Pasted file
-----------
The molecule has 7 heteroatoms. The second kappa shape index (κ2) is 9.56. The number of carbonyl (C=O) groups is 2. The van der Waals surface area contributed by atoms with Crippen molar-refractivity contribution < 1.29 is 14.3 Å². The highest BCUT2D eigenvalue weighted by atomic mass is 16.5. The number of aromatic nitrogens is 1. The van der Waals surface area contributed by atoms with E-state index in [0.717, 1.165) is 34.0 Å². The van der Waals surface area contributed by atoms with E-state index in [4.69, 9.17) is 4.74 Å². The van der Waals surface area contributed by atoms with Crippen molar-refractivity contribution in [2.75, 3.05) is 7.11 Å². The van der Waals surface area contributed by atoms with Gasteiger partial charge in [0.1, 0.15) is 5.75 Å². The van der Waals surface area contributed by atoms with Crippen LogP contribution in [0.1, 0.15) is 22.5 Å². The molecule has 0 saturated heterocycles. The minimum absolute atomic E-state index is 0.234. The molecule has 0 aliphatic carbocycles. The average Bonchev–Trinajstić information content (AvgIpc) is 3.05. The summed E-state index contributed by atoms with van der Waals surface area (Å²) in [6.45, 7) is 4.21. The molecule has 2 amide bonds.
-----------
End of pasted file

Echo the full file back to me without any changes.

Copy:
The molecule has 7 heteroatoms. The second kappa shape index (κ2) is 9.56. The number of carbonyl (C=O) groups is 2. The van der Waals surface area contributed by atoms with Crippen molar-refractivity contribution < 1.29 is 14.3 Å². The highest BCUT2D eigenvalue weighted by atomic mass is 16.5. The number of aromatic nitrogens is 1. The van der Waals surface area contributed by atoms with E-state index in [0.717, 1.165) is 34.0 Å². The van der Waals surface area contributed by atoms with E-state index in [4.69, 9.17) is 4.74 Å². The van der Waals surface area contributed by atoms with Crippen molar-refractivity contribution in [2.75, 3.05) is 7.11 Å². The van der Waals surface area contributed by atoms with Gasteiger partial charge in [0.1, 0.15) is 5.75 Å². The van der Waals surface area contributed by atoms with Crippen LogP contribution in [0.1, 0.15) is 22.5 Å². The molecule has 0 saturated heterocycles. The minimum absolute atomic E-state index is 0.234. The molecule has 0 aliphatic carbocycles. The average Bonchev–Trinajstić information content (AvgIpc) is 3.05. The summed E-state index contributed by atoms with van der Waals surface area (Å²) in [6.45, 7) is 4.21. The molecule has 2 amide bonds.